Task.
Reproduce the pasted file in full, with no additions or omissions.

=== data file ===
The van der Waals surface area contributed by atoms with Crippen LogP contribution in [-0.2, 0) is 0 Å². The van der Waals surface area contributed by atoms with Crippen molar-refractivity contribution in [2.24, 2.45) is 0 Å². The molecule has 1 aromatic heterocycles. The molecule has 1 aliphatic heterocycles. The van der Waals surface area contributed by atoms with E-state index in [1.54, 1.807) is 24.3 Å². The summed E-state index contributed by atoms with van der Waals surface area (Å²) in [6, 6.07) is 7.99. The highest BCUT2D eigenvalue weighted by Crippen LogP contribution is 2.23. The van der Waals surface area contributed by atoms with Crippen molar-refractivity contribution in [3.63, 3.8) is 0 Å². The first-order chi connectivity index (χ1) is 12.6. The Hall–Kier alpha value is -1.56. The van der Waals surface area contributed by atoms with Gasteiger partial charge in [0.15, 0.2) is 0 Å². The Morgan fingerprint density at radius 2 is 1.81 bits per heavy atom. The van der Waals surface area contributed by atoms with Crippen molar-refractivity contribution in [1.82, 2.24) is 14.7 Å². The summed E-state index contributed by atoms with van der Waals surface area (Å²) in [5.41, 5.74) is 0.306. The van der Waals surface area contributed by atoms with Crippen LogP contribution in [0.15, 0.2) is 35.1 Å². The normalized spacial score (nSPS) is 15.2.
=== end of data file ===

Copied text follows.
The van der Waals surface area contributed by atoms with Crippen LogP contribution in [-0.2, 0) is 0 Å². The van der Waals surface area contributed by atoms with Crippen molar-refractivity contribution in [2.24, 2.45) is 0 Å². The molecule has 1 aromatic heterocycles. The molecule has 1 aliphatic heterocycles. The van der Waals surface area contributed by atoms with E-state index in [1.54, 1.807) is 24.3 Å². The summed E-state index contributed by atoms with van der Waals surface area (Å²) in [6, 6.07) is 7.99. The highest BCUT2D eigenvalue weighted by Crippen LogP contribution is 2.23. The van der Waals surface area contributed by atoms with Crippen molar-refractivity contribution in [3.63, 3.8) is 0 Å². The first-order chi connectivity index (χ1) is 12.6. The Hall–Kier alpha value is -1.56. The van der Waals surface area contributed by atoms with Gasteiger partial charge in [0.15, 0.2) is 0 Å². The Morgan fingerprint density at radius 2 is 1.81 bits per heavy atom. The van der Waals surface area contributed by atoms with Crippen molar-refractivity contribution in [1.82, 2.24) is 14.7 Å². The summed E-state index contributed by atoms with van der Waals surface area (Å²) in [5.41, 5.74) is 0.306. The van der Waals surface area contributed by atoms with Crippen LogP contribution in [0.15, 0.2) is 35.1 Å². The normalized spacial score (nSPS) is 15.2.